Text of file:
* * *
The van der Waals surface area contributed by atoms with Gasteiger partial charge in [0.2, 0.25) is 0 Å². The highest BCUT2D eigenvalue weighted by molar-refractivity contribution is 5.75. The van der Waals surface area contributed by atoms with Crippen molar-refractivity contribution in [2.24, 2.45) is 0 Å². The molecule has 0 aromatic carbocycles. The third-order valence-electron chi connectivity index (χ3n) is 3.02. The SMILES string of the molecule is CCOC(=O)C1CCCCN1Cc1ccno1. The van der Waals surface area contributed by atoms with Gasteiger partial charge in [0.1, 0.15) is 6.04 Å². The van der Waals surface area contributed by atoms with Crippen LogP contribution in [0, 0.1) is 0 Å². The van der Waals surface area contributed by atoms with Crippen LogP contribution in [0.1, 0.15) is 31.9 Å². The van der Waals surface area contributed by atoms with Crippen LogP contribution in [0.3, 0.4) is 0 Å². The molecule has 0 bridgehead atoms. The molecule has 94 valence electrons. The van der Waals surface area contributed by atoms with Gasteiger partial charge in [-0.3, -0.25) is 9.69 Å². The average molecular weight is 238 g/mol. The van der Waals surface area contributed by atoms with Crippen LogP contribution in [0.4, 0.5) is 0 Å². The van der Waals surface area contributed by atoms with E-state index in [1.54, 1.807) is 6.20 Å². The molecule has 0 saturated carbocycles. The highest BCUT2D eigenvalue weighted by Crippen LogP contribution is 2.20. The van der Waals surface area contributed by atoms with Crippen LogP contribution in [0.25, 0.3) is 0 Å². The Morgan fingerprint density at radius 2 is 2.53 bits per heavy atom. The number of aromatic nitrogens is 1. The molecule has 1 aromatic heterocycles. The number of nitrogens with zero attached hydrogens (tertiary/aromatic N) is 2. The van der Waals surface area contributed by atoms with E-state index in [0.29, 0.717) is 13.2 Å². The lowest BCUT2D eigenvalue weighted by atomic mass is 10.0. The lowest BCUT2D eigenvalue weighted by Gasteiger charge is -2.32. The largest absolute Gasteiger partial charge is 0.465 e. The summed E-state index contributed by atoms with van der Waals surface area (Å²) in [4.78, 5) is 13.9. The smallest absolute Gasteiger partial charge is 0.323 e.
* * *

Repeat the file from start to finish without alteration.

The van der Waals surface area contributed by atoms with Gasteiger partial charge in [0.2, 0.25) is 0 Å². The highest BCUT2D eigenvalue weighted by molar-refractivity contribution is 5.75. The van der Waals surface area contributed by atoms with Crippen molar-refractivity contribution in [2.24, 2.45) is 0 Å². The molecule has 0 aromatic carbocycles. The third-order valence-electron chi connectivity index (χ3n) is 3.02. The SMILES string of the molecule is CCOC(=O)C1CCCCN1Cc1ccno1. The van der Waals surface area contributed by atoms with Gasteiger partial charge in [0.1, 0.15) is 6.04 Å². The van der Waals surface area contributed by atoms with Crippen LogP contribution in [0, 0.1) is 0 Å². The van der Waals surface area contributed by atoms with Crippen LogP contribution in [0.1, 0.15) is 31.9 Å². The van der Waals surface area contributed by atoms with Crippen LogP contribution in [0.3, 0.4) is 0 Å². The molecule has 0 bridgehead atoms. The molecule has 94 valence electrons. The van der Waals surface area contributed by atoms with Gasteiger partial charge in [-0.3, -0.25) is 9.69 Å². The average molecular weight is 238 g/mol. The van der Waals surface area contributed by atoms with Crippen LogP contribution in [0.4, 0.5) is 0 Å². The van der Waals surface area contributed by atoms with E-state index in [1.54, 1.807) is 6.20 Å². The molecule has 0 saturated carbocycles. The highest BCUT2D eigenvalue weighted by Crippen LogP contribution is 2.20. The van der Waals surface area contributed by atoms with Crippen LogP contribution in [0.25, 0.3) is 0 Å². The Morgan fingerprint density at radius 2 is 2.53 bits per heavy atom. The number of aromatic nitrogens is 1. The molecule has 1 aromatic heterocycles. The number of nitrogens with zero attached hydrogens (tertiary/aromatic N) is 2. The van der Waals surface area contributed by atoms with E-state index in [0.29, 0.717) is 13.2 Å². The lowest BCUT2D eigenvalue weighted by atomic mass is 10.0. The lowest BCUT2D eigenvalue weighted by Gasteiger charge is -2.32. The largest absolute Gasteiger partial charge is 0.465 e. The summed E-state index contributed by atoms with van der Waals surface area (Å²) in [4.78, 5) is 13.9. The smallest absolute Gasteiger partial charge is 0.323 e.